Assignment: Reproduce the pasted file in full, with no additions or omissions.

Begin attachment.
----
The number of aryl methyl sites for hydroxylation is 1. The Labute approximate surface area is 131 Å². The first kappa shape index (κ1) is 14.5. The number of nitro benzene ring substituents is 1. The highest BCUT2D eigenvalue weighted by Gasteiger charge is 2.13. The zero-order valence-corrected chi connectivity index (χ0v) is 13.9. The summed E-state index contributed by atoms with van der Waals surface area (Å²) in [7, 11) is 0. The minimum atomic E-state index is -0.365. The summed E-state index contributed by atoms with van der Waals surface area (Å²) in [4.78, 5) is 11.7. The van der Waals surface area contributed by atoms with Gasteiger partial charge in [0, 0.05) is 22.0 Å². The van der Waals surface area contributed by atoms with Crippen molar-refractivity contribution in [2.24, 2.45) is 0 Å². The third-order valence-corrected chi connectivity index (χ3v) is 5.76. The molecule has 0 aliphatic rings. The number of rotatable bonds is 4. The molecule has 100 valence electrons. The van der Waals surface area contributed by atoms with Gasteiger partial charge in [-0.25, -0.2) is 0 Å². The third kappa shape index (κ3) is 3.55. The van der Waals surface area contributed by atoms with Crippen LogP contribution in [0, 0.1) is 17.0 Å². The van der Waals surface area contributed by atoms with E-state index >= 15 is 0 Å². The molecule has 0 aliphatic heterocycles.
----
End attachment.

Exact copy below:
The number of aryl methyl sites for hydroxylation is 1. The Labute approximate surface area is 131 Å². The first kappa shape index (κ1) is 14.5. The number of nitro benzene ring substituents is 1. The highest BCUT2D eigenvalue weighted by Gasteiger charge is 2.13. The zero-order valence-corrected chi connectivity index (χ0v) is 13.9. The summed E-state index contributed by atoms with van der Waals surface area (Å²) in [7, 11) is 0. The minimum atomic E-state index is -0.365. The summed E-state index contributed by atoms with van der Waals surface area (Å²) in [4.78, 5) is 11.7. The van der Waals surface area contributed by atoms with Gasteiger partial charge in [0, 0.05) is 22.0 Å². The van der Waals surface area contributed by atoms with Crippen molar-refractivity contribution in [2.24, 2.45) is 0 Å². The third-order valence-corrected chi connectivity index (χ3v) is 5.76. The molecule has 0 aliphatic rings. The number of rotatable bonds is 4. The molecule has 100 valence electrons. The van der Waals surface area contributed by atoms with Gasteiger partial charge in [-0.25, -0.2) is 0 Å². The third kappa shape index (κ3) is 3.55. The van der Waals surface area contributed by atoms with Crippen LogP contribution in [0, 0.1) is 17.0 Å². The van der Waals surface area contributed by atoms with E-state index >= 15 is 0 Å². The molecule has 0 aliphatic heterocycles.